But those early weeks on Caroline put a terrible strain on Bunny. We couldn’t phone each other, and for almost three months she and the baby had only themselves for company.

“Should I stifle my pride… and go back?”

She was anxious about me, afraid I might be arrested. I tried to calm her mind by letter, but she was lonely and depressed and sometimes thought of packing up and going home to her parents. And she was very short of money. I was only getting £15 a week, and it became impossible to make ends meet.

One day she found bailiffs in the flat, and the furniture on the pavement. I arrived back off the ship and really blew my top. I went storming down to the Caroline London office and demanded a rise, threatening to leave if they didn’t take care of the debts. I used a bit of weight. Caroline had become so popular that they needed me. So they agreed to my terms, with just a few murmurs. And I began to realise that things had started to happen for me.

First of all we got a decent place to live, and switched to a two-weeks-on-board, one-week-on-shore stint so that I could spend more time with Bunny and the baby. But then I began to have rows about what records I should play (I refused to spin trash) and was finally moved off the ship to an administrative job at the London office.

I’d also quarrelled with Caroline’s Dutch captain. One of the dee-jays was taken seriously ill during an afternoon programme. I put through my own S.O.S. Within 15 minutes, there was a rescue flotilla of motor boats and yachts steaming our way. The captain got very uptight, refused to have me on his ship. So I made a dignified exit.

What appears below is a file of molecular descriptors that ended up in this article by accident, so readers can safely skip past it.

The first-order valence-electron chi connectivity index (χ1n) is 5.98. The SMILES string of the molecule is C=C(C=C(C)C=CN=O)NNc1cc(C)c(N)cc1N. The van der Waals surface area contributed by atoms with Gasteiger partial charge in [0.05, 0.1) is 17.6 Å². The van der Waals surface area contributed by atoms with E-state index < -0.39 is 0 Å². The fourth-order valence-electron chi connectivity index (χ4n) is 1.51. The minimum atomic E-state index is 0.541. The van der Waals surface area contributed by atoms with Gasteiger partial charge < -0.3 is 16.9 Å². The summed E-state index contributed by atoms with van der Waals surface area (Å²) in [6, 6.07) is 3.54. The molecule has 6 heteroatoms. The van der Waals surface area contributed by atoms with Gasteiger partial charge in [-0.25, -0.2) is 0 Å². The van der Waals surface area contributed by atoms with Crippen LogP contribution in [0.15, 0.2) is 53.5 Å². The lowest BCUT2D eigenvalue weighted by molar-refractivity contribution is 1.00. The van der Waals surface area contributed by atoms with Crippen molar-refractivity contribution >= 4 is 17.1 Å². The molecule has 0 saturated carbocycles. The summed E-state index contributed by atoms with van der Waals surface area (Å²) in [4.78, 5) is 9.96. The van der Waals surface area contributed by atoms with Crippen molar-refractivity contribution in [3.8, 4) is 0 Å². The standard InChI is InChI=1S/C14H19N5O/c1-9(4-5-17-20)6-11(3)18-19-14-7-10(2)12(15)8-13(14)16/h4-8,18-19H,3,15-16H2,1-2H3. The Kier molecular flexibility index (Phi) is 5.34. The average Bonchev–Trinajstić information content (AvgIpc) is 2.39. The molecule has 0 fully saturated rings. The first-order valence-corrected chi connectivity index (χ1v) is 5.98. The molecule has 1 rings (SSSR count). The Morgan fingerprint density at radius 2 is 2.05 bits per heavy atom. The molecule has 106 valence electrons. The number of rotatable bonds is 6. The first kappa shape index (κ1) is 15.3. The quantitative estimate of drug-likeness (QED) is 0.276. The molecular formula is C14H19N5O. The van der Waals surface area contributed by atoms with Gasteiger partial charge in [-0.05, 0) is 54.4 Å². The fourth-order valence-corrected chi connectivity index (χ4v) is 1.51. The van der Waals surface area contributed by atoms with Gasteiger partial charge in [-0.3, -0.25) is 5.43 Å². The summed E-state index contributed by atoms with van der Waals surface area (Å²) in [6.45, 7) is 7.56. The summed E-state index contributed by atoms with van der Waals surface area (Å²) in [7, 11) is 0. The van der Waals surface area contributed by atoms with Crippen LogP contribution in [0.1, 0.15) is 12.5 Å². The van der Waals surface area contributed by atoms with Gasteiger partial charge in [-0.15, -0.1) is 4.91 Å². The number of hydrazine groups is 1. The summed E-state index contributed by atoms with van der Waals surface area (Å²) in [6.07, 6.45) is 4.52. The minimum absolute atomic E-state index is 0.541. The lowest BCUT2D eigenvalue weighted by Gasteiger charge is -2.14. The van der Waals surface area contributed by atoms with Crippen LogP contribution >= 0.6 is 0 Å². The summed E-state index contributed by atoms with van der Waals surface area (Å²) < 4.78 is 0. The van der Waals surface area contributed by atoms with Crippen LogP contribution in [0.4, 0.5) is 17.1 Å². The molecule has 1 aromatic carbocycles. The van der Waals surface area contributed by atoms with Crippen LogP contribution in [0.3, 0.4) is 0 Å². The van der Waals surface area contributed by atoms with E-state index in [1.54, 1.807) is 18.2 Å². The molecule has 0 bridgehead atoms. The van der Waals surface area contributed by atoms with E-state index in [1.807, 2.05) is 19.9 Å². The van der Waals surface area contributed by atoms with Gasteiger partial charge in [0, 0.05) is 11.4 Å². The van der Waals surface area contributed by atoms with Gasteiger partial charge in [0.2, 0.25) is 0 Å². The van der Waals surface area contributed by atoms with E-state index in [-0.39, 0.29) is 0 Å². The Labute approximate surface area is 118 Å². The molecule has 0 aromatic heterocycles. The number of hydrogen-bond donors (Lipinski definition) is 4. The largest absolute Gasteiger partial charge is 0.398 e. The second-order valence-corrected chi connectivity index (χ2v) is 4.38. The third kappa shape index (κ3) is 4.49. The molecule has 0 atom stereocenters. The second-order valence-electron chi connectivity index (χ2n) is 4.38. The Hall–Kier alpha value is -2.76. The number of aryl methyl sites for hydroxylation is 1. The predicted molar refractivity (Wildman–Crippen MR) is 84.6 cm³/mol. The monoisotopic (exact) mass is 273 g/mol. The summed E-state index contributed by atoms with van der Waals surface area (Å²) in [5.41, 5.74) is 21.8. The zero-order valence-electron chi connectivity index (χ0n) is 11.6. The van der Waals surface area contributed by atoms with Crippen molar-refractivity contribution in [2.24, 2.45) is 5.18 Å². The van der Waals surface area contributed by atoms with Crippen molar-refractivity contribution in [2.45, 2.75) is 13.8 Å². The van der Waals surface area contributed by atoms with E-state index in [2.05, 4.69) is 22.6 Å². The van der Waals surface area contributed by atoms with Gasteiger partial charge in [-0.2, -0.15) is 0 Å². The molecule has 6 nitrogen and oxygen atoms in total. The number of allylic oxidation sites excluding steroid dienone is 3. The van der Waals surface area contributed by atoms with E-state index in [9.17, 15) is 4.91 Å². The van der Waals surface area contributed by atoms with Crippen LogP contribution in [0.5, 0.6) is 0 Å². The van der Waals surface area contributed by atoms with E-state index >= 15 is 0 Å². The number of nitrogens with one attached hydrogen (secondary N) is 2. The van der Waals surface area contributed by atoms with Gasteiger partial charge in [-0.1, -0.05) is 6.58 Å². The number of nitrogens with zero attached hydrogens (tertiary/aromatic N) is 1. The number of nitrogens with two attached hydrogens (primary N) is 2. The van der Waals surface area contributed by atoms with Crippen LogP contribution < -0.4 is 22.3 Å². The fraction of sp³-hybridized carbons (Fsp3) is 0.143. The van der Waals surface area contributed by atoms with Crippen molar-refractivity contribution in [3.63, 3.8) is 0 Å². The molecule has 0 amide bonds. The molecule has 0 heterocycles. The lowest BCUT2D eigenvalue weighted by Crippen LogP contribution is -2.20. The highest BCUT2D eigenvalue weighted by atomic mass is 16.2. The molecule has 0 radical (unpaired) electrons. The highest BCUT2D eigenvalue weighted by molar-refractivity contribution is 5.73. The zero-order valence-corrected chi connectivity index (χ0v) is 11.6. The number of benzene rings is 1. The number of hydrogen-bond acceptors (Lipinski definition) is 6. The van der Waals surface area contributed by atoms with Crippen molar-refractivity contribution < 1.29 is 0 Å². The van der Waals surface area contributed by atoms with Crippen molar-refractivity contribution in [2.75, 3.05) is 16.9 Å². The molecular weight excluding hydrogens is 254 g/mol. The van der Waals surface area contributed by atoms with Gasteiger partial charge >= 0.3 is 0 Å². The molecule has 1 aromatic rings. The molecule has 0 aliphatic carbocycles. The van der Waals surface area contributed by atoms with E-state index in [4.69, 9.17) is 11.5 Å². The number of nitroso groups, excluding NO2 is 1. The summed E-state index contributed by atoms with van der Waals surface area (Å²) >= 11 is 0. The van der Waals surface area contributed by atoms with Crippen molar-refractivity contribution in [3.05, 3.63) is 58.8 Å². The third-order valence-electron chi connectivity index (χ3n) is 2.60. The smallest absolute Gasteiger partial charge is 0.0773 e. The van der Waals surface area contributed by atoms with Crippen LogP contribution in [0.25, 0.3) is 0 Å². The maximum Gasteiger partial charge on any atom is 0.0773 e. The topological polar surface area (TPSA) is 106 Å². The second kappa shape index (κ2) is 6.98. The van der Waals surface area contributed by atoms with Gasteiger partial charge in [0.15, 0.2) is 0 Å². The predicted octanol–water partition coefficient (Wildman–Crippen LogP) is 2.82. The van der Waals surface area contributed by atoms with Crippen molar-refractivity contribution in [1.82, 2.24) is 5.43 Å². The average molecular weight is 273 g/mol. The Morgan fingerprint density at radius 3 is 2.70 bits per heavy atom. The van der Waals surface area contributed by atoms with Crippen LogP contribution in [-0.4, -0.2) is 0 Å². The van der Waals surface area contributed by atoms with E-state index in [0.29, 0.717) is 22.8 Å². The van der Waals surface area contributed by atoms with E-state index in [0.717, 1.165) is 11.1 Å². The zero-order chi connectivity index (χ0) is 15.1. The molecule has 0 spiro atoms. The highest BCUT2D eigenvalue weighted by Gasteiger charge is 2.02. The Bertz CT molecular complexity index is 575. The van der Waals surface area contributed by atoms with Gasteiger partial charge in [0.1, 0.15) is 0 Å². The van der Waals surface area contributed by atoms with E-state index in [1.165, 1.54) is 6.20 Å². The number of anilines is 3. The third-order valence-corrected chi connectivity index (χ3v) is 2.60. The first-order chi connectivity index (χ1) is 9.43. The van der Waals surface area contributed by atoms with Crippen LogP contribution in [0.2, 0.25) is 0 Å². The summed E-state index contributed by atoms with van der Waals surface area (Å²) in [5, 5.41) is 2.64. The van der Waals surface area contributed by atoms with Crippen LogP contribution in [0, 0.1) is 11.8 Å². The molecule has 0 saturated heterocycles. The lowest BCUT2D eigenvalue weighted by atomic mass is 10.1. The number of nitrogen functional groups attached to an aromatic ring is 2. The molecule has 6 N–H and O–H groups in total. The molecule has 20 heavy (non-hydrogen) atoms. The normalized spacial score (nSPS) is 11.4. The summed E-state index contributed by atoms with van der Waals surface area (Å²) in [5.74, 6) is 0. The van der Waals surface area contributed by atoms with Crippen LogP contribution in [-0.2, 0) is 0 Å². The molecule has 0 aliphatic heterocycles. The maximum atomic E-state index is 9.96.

The christening of the Dee offspring at St. Albans Church, Wood Street, Guildford

It had been great, invaluable experience. I must have broadcast more than 1,600 hours of unscripted programmes. And I was being paid, at the end, the princely sum of £23 a week.

The final bust-up came one Friday when I walked out of the London office after a silly quarrel about a tape-recorder. I knew that Bunny’s unspoken thought would be “Oh, God, not all that moving around again!” I wondered whether I shouldn’t stifle my pride and go back. I still wasn’t really aware of the impact that those programmes had made.

Anyway, I sat down in a cafe in Shepherd’s Market, had a coffee, and started to think it out. I had, of course, made contacts in the music business, and one of them was Donald MacLean, who worked for the BBC’s Light Programme. I thought it wouldn’t do any harm to walk round to his office and have a natter.

He didn’t really believe that I had left Caroline: I’d cried wolf several times in the past and always pocketed my pride and gone back. But I convinced him that this time it was for real. He told me that he was putting together a disc programme to be called “Swing into Summer” — and I could do it.

The ex-pirate relaxes… surrounded by records and tapes in the hi-fi den that serves as an office at his London home

I emerged from his office like a fellow who’d lost a sixpence and found a half-crown. Now I had something positive to tell Bunny. Instead of going home with news of unemployment — and she’d got pretty used to that — I had something to crow about.

And it was about this time that I began to think of a show of my own on television.

NEXT: My diabolical TV debut… and the man who ‘saved’ me

A Transdiffusion Presentation